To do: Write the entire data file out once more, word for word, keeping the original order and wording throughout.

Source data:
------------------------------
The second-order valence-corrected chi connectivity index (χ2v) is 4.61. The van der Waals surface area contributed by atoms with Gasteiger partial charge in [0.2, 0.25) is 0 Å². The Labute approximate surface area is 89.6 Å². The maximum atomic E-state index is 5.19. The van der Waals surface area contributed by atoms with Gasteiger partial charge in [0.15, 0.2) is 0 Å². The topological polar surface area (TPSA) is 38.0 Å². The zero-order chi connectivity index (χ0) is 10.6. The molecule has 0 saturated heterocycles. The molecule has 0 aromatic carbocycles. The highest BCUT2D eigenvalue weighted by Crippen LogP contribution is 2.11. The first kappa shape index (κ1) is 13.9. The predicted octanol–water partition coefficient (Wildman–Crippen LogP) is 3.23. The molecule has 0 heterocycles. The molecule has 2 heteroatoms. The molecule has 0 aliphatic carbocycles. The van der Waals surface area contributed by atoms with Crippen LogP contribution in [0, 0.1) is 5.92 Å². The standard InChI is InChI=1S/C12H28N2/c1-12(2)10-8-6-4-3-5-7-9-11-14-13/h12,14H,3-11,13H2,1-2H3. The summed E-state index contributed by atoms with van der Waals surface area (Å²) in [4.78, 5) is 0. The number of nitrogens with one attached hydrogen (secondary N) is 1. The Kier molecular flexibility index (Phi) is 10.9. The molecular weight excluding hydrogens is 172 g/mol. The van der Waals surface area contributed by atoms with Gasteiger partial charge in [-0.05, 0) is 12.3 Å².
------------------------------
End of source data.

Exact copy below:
The second-order valence-corrected chi connectivity index (χ2v) is 4.61. The van der Waals surface area contributed by atoms with Gasteiger partial charge in [0.2, 0.25) is 0 Å². The Labute approximate surface area is 89.6 Å². The maximum atomic E-state index is 5.19. The van der Waals surface area contributed by atoms with Gasteiger partial charge in [0.15, 0.2) is 0 Å². The topological polar surface area (TPSA) is 38.0 Å². The zero-order chi connectivity index (χ0) is 10.6. The molecule has 0 saturated heterocycles. The molecule has 0 aromatic carbocycles. The highest BCUT2D eigenvalue weighted by Crippen LogP contribution is 2.11. The first kappa shape index (κ1) is 13.9. The predicted octanol–water partition coefficient (Wildman–Crippen LogP) is 3.23. The molecule has 0 heterocycles. The molecule has 2 heteroatoms. The molecule has 0 aliphatic carbocycles. The van der Waals surface area contributed by atoms with Crippen LogP contribution in [0, 0.1) is 5.92 Å². The standard InChI is InChI=1S/C12H28N2/c1-12(2)10-8-6-4-3-5-7-9-11-14-13/h12,14H,3-11,13H2,1-2H3. The summed E-state index contributed by atoms with van der Waals surface area (Å²) in [4.78, 5) is 0. The number of nitrogens with one attached hydrogen (secondary N) is 1. The Kier molecular flexibility index (Phi) is 10.9. The molecular weight excluding hydrogens is 172 g/mol. The van der Waals surface area contributed by atoms with Gasteiger partial charge in [-0.05, 0) is 12.3 Å².